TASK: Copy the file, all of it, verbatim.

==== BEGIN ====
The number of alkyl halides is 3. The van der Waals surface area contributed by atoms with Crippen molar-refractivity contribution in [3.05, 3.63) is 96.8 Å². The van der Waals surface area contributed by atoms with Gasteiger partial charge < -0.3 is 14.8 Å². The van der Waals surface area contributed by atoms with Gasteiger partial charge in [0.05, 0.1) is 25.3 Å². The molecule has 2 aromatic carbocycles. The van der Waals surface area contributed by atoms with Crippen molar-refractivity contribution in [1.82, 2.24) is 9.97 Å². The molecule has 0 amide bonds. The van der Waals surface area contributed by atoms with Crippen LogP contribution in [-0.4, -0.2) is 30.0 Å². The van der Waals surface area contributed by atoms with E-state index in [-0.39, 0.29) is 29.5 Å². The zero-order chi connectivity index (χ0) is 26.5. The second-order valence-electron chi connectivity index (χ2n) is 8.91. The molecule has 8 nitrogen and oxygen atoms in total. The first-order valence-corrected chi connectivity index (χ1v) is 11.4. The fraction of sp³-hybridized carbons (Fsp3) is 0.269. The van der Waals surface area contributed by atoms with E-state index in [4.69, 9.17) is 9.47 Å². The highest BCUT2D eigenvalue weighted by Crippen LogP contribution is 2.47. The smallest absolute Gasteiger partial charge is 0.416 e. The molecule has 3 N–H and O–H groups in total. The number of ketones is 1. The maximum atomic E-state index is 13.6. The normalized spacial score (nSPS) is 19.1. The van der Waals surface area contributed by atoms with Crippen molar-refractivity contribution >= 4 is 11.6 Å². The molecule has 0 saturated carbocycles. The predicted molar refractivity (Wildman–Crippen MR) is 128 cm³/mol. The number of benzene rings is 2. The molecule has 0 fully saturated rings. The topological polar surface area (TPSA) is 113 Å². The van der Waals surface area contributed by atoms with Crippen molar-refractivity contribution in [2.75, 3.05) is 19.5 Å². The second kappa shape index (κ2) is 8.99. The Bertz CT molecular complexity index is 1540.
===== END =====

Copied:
The number of alkyl halides is 3. The van der Waals surface area contributed by atoms with Crippen molar-refractivity contribution in [3.05, 3.63) is 96.8 Å². The van der Waals surface area contributed by atoms with Gasteiger partial charge < -0.3 is 14.8 Å². The van der Waals surface area contributed by atoms with Gasteiger partial charge in [0.05, 0.1) is 25.3 Å². The molecule has 2 aromatic carbocycles. The van der Waals surface area contributed by atoms with Crippen molar-refractivity contribution in [1.82, 2.24) is 9.97 Å². The molecule has 0 amide bonds. The van der Waals surface area contributed by atoms with Crippen LogP contribution in [-0.4, -0.2) is 30.0 Å². The van der Waals surface area contributed by atoms with E-state index in [-0.39, 0.29) is 29.5 Å². The zero-order chi connectivity index (χ0) is 26.5. The second-order valence-electron chi connectivity index (χ2n) is 8.91. The molecule has 8 nitrogen and oxygen atoms in total. The first-order valence-corrected chi connectivity index (χ1v) is 11.4. The fraction of sp³-hybridized carbons (Fsp3) is 0.269. The van der Waals surface area contributed by atoms with E-state index in [4.69, 9.17) is 9.47 Å². The highest BCUT2D eigenvalue weighted by Crippen LogP contribution is 2.47. The smallest absolute Gasteiger partial charge is 0.416 e. The molecule has 3 N–H and O–H groups in total. The number of ketones is 1. The maximum atomic E-state index is 13.6. The normalized spacial score (nSPS) is 19.1. The van der Waals surface area contributed by atoms with Crippen molar-refractivity contribution >= 4 is 11.6 Å². The molecule has 0 saturated carbocycles. The predicted molar refractivity (Wildman–Crippen MR) is 128 cm³/mol. The number of benzene rings is 2. The molecule has 0 fully saturated rings. The topological polar surface area (TPSA) is 113 Å². The van der Waals surface area contributed by atoms with Crippen molar-refractivity contribution in [2.75, 3.05) is 19.5 Å². The second kappa shape index (κ2) is 8.99. The Bertz CT molecular complexity index is 1540.